Mascot 2010 and program cover 2009 contests, May 2009
 Mascot 2011 and book cover 2010 contests, May 2010
 Mascot 2012 and book cover 2011 contests, May 2011
 ^ article 8.3 of the bylaws
 ^ See:
 ^ Lumiera Logo Contest, January 2009
 ^ The MKMIG uses Condorcet with dual dropping. That means: The Schulze ranking and the ranked pairs ranking are calculated and the winner is the topranked candidate of that of these two rankings that has the better Kemeny score. See:
 MKMIG Charter
 Michael Kohlhase, MKMIG Trustees Election Details & Ballot, November 2004
 Andrew A. Adams, MKMIG Trustees Election 2005, December 2005
 Lionel Elie Mamane, Elections 2007: Ballot, August 2007
 ^ "Wahlmodus" (in (German)). Metalab.at. http://metalab.at/wiki/Generalversammlung_2007/Wahlmodus. Retrieved 20100508.
 ^ Benjamin Mako Hill, Voting Machinery for the Masses, July 2008
 ^ See:
 Wahlen zum Neo2Freeze: Formalitäten, February 2010
 Hinweise zur Stimmabgabe, March 2010
 Ergebnisse, March 2010
 ^ See:
 ^ 2009 Director Elections
 ^ NSC Jersey election, NSC Jersey vote, September 2007
 ^ Online Voting Policy
 ^ 2010 OpenStack Community Election, November 2010
 ^ "Voting Procedures". Parkscholars.org. http://www.parkscholars.org/voting.php. Retrieved 20100508.
 ^ National Congress 2011 Results, November 2011
 ^ §6(10) of the bylaws
 ^ §12.2.E of the statutory rules
 ^ 23 January 2011 meeting minutes
 ^ Piratenversammlung der Piratenpartei Schweiz, September 2010
 ^ 2006 Community for Pittsburgh Ultimate Board Election, September 2006
 ^ LogoVoting, December 2007
 ^ See:
 SPF Council Election Procedures
 2006 SPF Council Election, January 2006
 2007 SPF Council Election, January 2007
 ^ Squeak Oversight Board Election 2010, March 2010
 ^ See:
 Bylaws of the Students for Free Culture, article V, section 1.1.1
 Free Culture Student Board Elected Using Selectricity, February 2008
 ^ Election status update, September 2009
 ^ Minutes of the 2010 Annual Sverok Meeting, November 2010
 ^ See this mail.
 ^ See:
 Tornei:Carnevale 2007, March 2007
 Tornei:Sigle estate 2008, July 2008
 ^ See e.g. here (May 2009), here (August 2009), and here (December 2009).
 ^ See here and here.
 ^ See:
External links
General
 Schulze method website by Markus Schulze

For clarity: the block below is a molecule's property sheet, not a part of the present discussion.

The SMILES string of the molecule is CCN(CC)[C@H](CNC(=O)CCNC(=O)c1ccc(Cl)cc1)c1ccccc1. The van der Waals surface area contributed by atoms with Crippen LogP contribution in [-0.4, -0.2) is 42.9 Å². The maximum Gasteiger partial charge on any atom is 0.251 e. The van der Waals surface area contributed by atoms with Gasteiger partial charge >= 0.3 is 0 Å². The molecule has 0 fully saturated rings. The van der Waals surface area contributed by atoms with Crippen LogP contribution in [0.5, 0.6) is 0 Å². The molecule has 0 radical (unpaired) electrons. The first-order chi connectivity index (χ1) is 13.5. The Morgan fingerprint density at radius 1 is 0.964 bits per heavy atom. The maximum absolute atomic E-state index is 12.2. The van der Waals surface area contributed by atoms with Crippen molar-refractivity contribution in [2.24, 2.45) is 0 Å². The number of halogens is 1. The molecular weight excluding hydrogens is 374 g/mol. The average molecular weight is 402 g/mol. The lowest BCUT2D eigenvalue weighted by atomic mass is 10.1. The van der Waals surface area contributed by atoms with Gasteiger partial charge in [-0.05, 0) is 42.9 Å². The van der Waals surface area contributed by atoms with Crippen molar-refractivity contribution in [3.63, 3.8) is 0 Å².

Tutorials
 SchulzeMethode (German) by Christoph Giesel
 Condorcet Computations by Johannes Grabmeier
 Spieltheorie (German) by Bernhard Nebel
 SchulzeMethode (German) by the University of Stuttgart
Advocacy
 Descriptions of rankedballot voting methods by Rob LeGrand
 Accurate Democracy by Rob Loring
 Election Methods and Criteria by Kevin Venzke
 The Debian Voting System by Jochen Voss
 electionmethods: a mailing list containing technical discussions about election methods
Books
 Christoph Börgers (2009), Mathematics of Social Choice: Voting, Compensation, and Division, SIAM, ISBN 0898716950
 Saul Stahl and Paul E. Johnson (2006), Understanding Modern Mathematics, Sudbury: Jones and Bartlett Publishers, ISBN 0763734012
 Nicolaus Tideman (2006), Collective Decisions and Voting: The Potential for Public Choice, Burlington: Ashgate, ISBN 075464717X
Software
 Modern Ballots and Python Vote Core by Brad Beattie
 Voting Software Project by Blake Cretney
 Condorcet with Dual Dropping Perl Scripts by Mathew Goldstein
 Condorcet Voting Calculator by Eric Gorr
 Selectricity and RubyVote by Benjamin Mako Hill [1] [2]
 Schulze voting for DokuWiki by Adrian Lang
 Electowidget by Rob Lanphier
 Online rankedballot voting calculator by Rob LeGrand
 Haskell Condorcet Module by Evan Martin
 Condorcet Internet Voting Service (CIVS) by Andrew Myers
 BetterPolls.com by Brian Olson
 OpenSTV by Jeffrey O'Neill
 LiquidFeedback
 preftools by the Public Software Group
 Voting Excel Template and AddIn
Legislative projects
Categories: Debian
 Electoral reform
 Electoral systems
 Monotonic Condorcet methods
 Voting systems
 Proportional representation